We are to bear witness to Christ and to his teaching in our world, and not to follow the crowd.



Series III
Palm Sunday of the Lord’s Passion
John 12:12–16, Isaiah 50:4–7, Philippians 2:6–11, Mark 15:1–39

The Messiah
He will not wear a crown of gold, but a crown of thorns.

When Jesus had been raised to glory, they remembered that the scripture said this about him and they had done this for him.
Procession reading: John 12:16

ATV commercial showed a little girl holding a camera and snapping a picture. Immediately, out of the camera rolled a blank sheet of white paper.

Then something remarkable happened. As the light of the sun fell upon the blank sheet of paper, it slowly turned into a beautiful colored photograph.

That TV commercial helps us to better understand these words of Jesus. He says:

“When, however, the Spirit comes . . . he will lead you into all the truth.” John 16:12–13

Before the coming of the Spirit, many events in Jesus’ life seemed like those blank sheets of paper that rolled out of the little girl’s camera. They seemed to his disciples to be blank and devoid of any special meaning.

Not until the light of the Holy Spirit fell upon them did his disciples discover that these events were not blank. They were filled with special meaning.

And so just as the light of the sun transformed the sheet of white paper into something meaningful and beautiful, so the light of the Holy Spirit transformed the events of Jesus’ life
into something meaningful and beautiful.

Take Jesus’ entry into Jerusalem, which we read before the procession of palms. It reads:

[When the crowd saw Jesus riding on the donkey, they shouted,]
“God bless the King of Israel!”

Jesus found a donkey and rode on it, just as the scripture says . .
“Here comes your king, riding on a young donkey.” John 12:13–15

Commenting on the crowd’s enthusiastic reaction to Jesus’ entry into Jerusalem riding on the donkey, John writes:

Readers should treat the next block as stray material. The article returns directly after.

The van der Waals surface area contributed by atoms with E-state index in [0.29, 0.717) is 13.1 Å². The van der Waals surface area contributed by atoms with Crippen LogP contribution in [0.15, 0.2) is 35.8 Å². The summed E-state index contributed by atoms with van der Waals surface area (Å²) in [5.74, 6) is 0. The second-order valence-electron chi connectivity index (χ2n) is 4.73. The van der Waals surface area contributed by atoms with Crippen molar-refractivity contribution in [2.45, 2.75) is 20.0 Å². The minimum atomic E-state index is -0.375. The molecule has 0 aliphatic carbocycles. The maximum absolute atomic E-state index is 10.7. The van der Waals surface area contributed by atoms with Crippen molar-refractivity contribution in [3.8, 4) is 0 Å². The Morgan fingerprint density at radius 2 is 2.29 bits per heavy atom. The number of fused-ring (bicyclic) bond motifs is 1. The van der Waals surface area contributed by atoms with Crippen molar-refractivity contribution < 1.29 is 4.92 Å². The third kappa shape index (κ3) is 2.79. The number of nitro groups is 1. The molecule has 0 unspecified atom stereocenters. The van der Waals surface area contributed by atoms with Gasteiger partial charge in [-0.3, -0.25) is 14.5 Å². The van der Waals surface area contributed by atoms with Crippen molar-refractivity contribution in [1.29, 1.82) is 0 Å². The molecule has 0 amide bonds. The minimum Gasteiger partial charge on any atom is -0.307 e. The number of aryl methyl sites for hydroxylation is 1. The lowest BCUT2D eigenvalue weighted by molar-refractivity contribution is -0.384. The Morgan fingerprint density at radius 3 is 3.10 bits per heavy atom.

His disciples did not understand this at the time; but when Jesus had been raised to glory, they remembered that the scripture said this about him and they had done this for him. John 12:16

In other words, not until Jesus ascended to his Father and sent the Holy Spirit did the event reveal its special meaning.
And what was the meaning of the event?

Oddly enough, the key to the answer lies in the donkey Jesus was riding.
Our modern notion of a donkey is not a very flattering one.
We regard the donkey as a stupid animal and make fun of it.
But in biblical times people held the donkey in high regard.

The donkey was an animal of peace, as opposed to the horse, which was an animal of war and violence. It carried soldiers into battle and to death.

Centuries before Jesus, Zechariah had prophesied that the Messiah would ride into Jerusalem on a donkey. Zechariah wrote:

Shout for joy, you people of Jerusalem! Look, your king is coming to you! He comes . . . humble and riding on a donkey. . .

Your king will make peace among the nations; he will rule from sea to sea . . . to the ends of the earth. Zechariah 9:9–10

In today’s processional reading, Jesus fulfills Zechariah’s prophesy, affirming that he is, indeed, the Messiah.

More importantly, Jesus clarifies for his followers the kind of messiah he is.

And this revelation comes as a shocking surprise to many of them.

They were expecting a political messiah.
They were expecting a leader like David.
They were expecting a messiah who would catapult Israel into a position of international power and prestige.

Jesus had to correct these wrong notions. He had to reeducate the people gradually to understand the different kind of messiah he would be. Until he did, he could not reveal himself as the Messiah who was to come.

This explains why he continually told people he healed not to broadcast what he had done for him. It would reenforce their wrong notions about the Messiah and the kingdom he had come to inaugurate.

This explains why he continually told people he healed not to broadcast what he had done for him. It would reenforce their wrong notions about the Messiah and the kingdom he had come to inaugurate.

Jesus makes it clear that he did not come to sit on a throne and be served by conquered nations. He has come not to be served by others, but to serve them.

He has come to kneel on the floor and wash the feet of his disciples.

Jesus hasn’t come to rally people behind him to do battle against other nations. He has come to rally them behind him and do battle against poverty, hunger, hatred, and all forms of injustice.

Jesus has come not to condemn people. He has come to forgive them and teach them how to live and love.

Jesus hasn’t come to destroy people’s dreams. He has come to fulfill them in the most wonderful way imaginable.

It is this Jesus whom we greet today. It is this Jesus who wants to enter our hearts, in a special way, in the Holy Week ahead.

It is this Jesus who is in our midst right now as we celebrate this very special event in the life of Jesus.

So let us rejoice and sing with Christians everywhere:

Hosanna in the highest. Blessed is he who comes in the name of the Lord. Hosanna in the highest.